Once Upon a Time in War presents a stirring view of combat from the perspective of the common soldier. Author Robert E. Humphrey personally retraced the path of the 99th through Belgium and Germany and conducted extensive interviews with more than three hundred surviving veterans.
When Humphrey discovered that many 99ers had gone to their graves without telling their stories, he set about to honor their service and coax recollections from survivors. The memories recounted here, many of them painful and long repressed, are remarkable for their clarity. These narratives, seamlessly woven to create a collective biography, offer a gritty reenactment of World War II from the enlisted man’s point of view.
Although focused on a single division, Once Upon a Time in War captures the experiences of all American GIs who fought in Europe. For readers captivated by Band of Brothers, this book offers an often tragic, sometimes heartwarming, but always compelling read.
While the fu-go offensive proved to be a complete tactical failure, six Americans lost their lives when a discovered balloon exploded. Ross Coen provides a fascinating look into the obscure history of the fu-go campaign, from the Japanese schoolgirls who manufactured the balloons by hand to the generals in the U.S. War Department who developed defense procedures. The book delves into panic, propaganda, and media censorship in wartime. Fu-go is a compelling story of a little-known episode in our national history that unfolded virtually unseen.
Yamamoto was a cigar-smoking, poker-playing, English-speaking, Harvard-educated expert on America, and that intimate knowledge served him well as architect of the Japanese attack on Pearl Harbor. For the next sixteen months, this military genius, beloved by the Japanese people, lived up to his prediction that he would run wild in the Pacific Ocean. He was unable, however, to deal the fatal blow needed to knock America out of the war, and the shaken United States began its march to victory on the bloody island of Guadalcanal.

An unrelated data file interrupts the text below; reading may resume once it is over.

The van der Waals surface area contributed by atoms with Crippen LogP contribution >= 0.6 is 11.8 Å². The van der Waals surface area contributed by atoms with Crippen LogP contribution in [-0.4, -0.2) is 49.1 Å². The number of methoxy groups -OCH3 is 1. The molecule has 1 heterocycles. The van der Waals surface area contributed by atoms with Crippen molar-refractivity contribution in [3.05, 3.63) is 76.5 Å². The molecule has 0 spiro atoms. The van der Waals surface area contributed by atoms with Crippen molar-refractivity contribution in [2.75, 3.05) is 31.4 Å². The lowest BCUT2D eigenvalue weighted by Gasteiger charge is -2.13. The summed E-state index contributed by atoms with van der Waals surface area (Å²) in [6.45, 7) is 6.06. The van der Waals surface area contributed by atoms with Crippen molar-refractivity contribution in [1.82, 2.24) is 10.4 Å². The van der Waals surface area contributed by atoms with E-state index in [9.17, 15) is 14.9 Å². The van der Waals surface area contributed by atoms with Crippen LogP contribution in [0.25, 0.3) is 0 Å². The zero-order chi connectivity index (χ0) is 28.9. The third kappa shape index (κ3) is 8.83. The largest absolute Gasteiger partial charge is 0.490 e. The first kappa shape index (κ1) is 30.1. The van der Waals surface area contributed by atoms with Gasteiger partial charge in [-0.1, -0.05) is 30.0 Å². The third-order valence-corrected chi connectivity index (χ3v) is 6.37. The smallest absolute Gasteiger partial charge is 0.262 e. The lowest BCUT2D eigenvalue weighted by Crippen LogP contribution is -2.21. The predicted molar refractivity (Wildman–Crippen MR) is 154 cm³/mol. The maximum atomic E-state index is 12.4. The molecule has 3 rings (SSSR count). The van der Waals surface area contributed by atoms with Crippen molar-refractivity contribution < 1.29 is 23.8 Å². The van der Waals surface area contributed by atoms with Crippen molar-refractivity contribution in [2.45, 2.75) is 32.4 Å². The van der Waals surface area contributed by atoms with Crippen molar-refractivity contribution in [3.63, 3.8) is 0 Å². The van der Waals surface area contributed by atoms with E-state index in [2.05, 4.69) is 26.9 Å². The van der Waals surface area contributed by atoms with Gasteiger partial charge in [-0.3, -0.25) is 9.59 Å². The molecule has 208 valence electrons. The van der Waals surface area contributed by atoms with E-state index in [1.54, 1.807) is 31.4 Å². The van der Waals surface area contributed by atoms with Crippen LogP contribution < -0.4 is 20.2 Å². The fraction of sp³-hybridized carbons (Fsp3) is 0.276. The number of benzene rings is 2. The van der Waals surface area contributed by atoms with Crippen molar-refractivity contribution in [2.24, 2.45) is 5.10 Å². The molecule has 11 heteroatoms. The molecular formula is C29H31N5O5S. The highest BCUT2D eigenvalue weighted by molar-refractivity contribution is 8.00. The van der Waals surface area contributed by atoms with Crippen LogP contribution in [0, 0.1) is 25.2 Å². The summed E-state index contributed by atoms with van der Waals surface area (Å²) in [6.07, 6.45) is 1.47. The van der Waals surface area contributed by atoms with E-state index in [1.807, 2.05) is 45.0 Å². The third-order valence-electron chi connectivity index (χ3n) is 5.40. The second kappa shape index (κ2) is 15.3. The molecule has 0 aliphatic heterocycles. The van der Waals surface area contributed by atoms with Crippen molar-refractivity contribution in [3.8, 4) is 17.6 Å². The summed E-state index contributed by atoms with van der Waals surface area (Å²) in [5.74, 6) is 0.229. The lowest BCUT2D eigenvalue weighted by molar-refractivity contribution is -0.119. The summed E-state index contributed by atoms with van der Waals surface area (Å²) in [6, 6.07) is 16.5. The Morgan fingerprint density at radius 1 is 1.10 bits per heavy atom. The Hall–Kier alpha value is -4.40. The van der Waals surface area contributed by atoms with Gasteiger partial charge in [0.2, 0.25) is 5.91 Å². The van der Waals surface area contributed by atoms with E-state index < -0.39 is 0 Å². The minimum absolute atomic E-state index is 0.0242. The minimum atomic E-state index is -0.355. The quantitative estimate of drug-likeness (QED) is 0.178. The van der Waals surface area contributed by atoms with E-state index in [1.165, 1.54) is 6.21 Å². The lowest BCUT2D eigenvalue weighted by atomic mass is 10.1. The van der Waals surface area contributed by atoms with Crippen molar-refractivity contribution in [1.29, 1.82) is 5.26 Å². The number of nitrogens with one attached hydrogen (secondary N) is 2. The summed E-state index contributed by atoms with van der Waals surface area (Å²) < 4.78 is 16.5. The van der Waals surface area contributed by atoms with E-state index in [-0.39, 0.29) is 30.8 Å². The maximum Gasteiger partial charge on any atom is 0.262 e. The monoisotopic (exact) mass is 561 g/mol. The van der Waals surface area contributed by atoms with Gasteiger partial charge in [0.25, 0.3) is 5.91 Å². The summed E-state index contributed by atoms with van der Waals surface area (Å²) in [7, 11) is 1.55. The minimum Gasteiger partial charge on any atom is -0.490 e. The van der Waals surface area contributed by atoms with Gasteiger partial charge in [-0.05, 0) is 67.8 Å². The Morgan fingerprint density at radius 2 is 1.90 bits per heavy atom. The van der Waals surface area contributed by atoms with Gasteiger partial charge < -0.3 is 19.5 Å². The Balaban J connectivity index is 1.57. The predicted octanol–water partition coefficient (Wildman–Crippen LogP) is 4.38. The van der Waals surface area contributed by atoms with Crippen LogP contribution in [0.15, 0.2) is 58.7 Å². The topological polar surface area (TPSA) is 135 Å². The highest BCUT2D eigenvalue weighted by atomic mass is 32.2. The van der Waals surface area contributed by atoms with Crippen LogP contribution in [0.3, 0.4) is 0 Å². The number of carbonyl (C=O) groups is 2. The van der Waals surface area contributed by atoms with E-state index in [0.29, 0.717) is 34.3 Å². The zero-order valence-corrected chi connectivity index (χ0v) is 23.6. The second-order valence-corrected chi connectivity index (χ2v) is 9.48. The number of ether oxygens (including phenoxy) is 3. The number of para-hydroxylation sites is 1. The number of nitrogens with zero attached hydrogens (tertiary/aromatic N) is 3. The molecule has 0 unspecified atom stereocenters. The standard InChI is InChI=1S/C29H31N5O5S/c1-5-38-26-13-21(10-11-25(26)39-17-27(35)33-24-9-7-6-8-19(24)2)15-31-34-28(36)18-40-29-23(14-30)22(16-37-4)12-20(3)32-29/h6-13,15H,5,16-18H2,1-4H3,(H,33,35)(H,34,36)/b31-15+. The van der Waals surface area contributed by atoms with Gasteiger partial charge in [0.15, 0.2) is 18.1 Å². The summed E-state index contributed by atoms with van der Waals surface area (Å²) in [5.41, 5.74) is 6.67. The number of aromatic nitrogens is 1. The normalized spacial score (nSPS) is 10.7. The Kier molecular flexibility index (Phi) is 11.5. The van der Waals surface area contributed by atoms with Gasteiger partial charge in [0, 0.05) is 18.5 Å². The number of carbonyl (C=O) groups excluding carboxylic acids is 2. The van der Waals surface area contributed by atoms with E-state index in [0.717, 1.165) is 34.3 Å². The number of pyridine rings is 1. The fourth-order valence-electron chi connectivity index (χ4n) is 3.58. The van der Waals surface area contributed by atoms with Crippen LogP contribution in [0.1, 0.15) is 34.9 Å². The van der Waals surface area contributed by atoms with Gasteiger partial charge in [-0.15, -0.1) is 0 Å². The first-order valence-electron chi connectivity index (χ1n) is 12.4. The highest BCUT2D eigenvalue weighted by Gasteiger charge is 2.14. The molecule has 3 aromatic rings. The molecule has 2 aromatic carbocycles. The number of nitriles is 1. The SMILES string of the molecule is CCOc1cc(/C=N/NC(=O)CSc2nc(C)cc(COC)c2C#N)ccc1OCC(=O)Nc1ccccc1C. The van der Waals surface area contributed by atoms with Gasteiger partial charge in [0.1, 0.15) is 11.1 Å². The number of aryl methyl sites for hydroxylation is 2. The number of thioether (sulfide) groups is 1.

Donald A. Davis meticulously tracks Yamamoto's eventual rendezvous with death. After American code-breakers learned that the admiral would be vulnerable for a few hours, a desperate attempt was launched to bring him down. What was essentially a suicide mission fell to a handful of colorful and expendable U.S. Army pilots from Guadalcanal's battered "Cactus Air Force":
- Mississippian John Mitchell, after flunking the West Point entrance exam, entered the army as a buck private. Though not a "natural" as an aviator, he eventually became the highest-scoring army ace on Guadalcanal and the leader of the Yamamoto attack.
- Rex Barber grew up in the Oregon countryside and was the oldest surviving son in a tightly knit churchgoing family. A few weeks shy of his college graduation in 1940, the quiet Barber enlisted in the U.S. Army.
- "I'm going to be President of the United States," Tom Lanphier once told a friend. Lanphier was the son of a legendary fighter squadron commander and a dazzling storyteller. He viewed his chance at hero status as the start of a promising political career.
- December 7, 1941, found Besby Holmes on a Pearl Harbor airstrip, firing his .45 handgun at Japanese fighters. He couldn't get airborne in time to make a serious difference, but his chance would come.
- Tall and darkly handsome, Ray Hine used the call sign "Heathcliffe" because he resembled the brooding hero of Wuthering Heights. He was transferred to Guadalcanal just in time to participate in the Yamamoto mission---a mission from which he would never return.
Davis paints unforgettable personal portraits of men in combat and unravels a military mystery that has been covered up at the highest levels of government since the end of the war.